Hm. It seems my initial notes on getting to the soul of gardening-in-a-club won’t be forthcoming in this post. ‘Til next time.
> So that’s all folks Denmark has evaluated that my contribution to the
country through my freelance work is not of significant value.
This is patently horrible. On so many levels. Sean’s one of the really great minds I have met here in Denmark. He’s contributed greatly to the local and global Open Source community, and to the local freelancer environment.
If not even this guy can start a business in Denmark, then who can? Oh, right, me: and the only thing I have got going for me is that I’m an EU citizen.
These are the ill effects of an immigration policy dictated by backwater opportunists of the bleakest kind. This is what the government’s association with Dansk Folkeparti means in practice.
It’s good to know that the Berlin-based effort [Plazes](http://www.plazes.com) will have one razor-sharp mind more to refine their geo-tagging application. I have an informed hunch that Sean will like Berlin, but that’s cold comfort when I have to keep living in a country run like this.
Yesterday night, I was at the KafCafÃ©en venue, where Livingstones Kabinet opened their new show “We love you too”, a political raunchy trip with the band’s trademark Weimar Republic feeling.
The dancers – a new addition to the troupe’s shows – were stunning.
Some rude discontent in the audience waved arms and was vocal about something. I presumed she was a mother of some participant in the show, and that she was outraged at artistic decisions made by the band. Turns out she’d pulled props from the stage and written on them – thereby making them unusable for the next night’s show – using the props as writing paper. Indicting that band of being without a political message is… truly a misguided attempt at righting a perceived wrong.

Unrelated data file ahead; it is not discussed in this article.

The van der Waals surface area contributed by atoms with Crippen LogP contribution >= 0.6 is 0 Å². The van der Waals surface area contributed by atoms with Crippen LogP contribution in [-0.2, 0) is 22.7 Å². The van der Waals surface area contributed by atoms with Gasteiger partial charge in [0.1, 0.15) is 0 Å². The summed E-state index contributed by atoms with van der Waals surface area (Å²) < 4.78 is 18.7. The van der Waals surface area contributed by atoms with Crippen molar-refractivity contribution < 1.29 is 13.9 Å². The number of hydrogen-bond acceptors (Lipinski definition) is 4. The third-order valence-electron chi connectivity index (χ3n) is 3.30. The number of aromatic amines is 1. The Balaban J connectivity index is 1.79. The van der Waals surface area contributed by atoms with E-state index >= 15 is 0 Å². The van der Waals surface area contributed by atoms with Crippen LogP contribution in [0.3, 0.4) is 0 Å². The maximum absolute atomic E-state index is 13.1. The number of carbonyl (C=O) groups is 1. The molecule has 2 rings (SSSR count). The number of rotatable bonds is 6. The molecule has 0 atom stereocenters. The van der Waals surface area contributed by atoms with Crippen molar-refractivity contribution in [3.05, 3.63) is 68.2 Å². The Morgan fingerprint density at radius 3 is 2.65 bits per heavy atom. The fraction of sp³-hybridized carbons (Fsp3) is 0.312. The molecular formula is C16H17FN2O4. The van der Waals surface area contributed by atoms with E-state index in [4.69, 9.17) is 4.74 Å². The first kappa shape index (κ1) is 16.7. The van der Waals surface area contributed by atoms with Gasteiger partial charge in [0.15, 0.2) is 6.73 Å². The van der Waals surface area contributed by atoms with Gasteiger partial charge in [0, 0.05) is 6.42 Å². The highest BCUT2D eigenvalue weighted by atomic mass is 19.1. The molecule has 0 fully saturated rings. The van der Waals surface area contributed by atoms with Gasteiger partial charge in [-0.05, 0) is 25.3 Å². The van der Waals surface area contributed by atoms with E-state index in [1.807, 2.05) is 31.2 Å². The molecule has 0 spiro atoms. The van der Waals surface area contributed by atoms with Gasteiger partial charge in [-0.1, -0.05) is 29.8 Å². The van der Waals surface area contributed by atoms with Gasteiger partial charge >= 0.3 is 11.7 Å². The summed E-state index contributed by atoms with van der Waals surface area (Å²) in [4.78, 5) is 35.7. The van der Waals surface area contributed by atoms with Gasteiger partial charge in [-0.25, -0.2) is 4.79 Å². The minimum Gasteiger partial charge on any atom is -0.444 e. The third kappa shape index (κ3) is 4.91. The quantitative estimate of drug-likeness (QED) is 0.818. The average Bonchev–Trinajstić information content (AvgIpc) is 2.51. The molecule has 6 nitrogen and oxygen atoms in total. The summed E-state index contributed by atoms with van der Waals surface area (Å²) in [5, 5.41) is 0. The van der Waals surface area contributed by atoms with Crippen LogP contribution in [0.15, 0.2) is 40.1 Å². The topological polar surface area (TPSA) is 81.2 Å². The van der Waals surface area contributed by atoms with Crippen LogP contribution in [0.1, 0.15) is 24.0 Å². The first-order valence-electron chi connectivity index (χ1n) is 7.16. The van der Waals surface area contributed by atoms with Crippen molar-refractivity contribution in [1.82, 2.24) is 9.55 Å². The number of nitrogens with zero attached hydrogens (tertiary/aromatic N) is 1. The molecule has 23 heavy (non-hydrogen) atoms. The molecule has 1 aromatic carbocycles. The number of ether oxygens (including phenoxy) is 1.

I have the pleasure of telling you that my new bike will be led to its first tighten-the-screws service today, at my bike dealer’s:
> Nansensgade 36
> 1366 KÃ¸benhavn K
> Phone: +45 3332 1828
The woman running that bike shop is the hardest, toughest and most straight-forward I have met in all of Denmark. L and I love her warmly.
On account of that love she gave me a handsome discount on the new bike I bought, and now I am also her customer.
Herewith, she comes recommended for all bike work in Copenhagen, with my seal of approval.
Have now moved. Phew.
> Prinsesse Charlottes Gade 40B, 3 th
> 2200 KÃ¸benhavn N
Update: This move also meant that I could make my first Plazes location historical, that is, inactive. Now it shows as grey and abandoned, signifying the deadness of the Plaze after I moved out.
A local posting on the steet art giant Huskmitnavn in Copenhagen.
You can take a look at representations of his/her posters at Flickr (Photos tagged with huskmitnavn).
Huskmitnavn (rememberMyName it would read in English in studlyCaps) makes three to five campaigns a year.
Spices up the walls. The posters are large, never square.
I joined the flickr group Copenhagen, to make it easier to illustrate what I was talking about, when referring to something local. We’ll see how that works out.
**Tusen og en nat**. Falafel. 3 DKK discount. Of a 20 DKK price tag. Vesterbrogade.
That’s all I could write on my way home from the nightclub Vega on the after-party of Reboot 7. A gesture of hospitality from a stranger. A random act of kindness. I was so elated that I afterwards helped others’ bikes by putting them in an upright position.
There are now defibrillators, for public use, in the metros in Copenhagen. The public is important in saving lives, or something to that effect.
Will the machines be used for pranks? Will they work? Will the public understand the machines? Will they “play heroes”?
Make up your own mind about this, because when your own heart fails in the CPH metro, some stranger who stands next to you might come to your rescue with defibrillators crackling.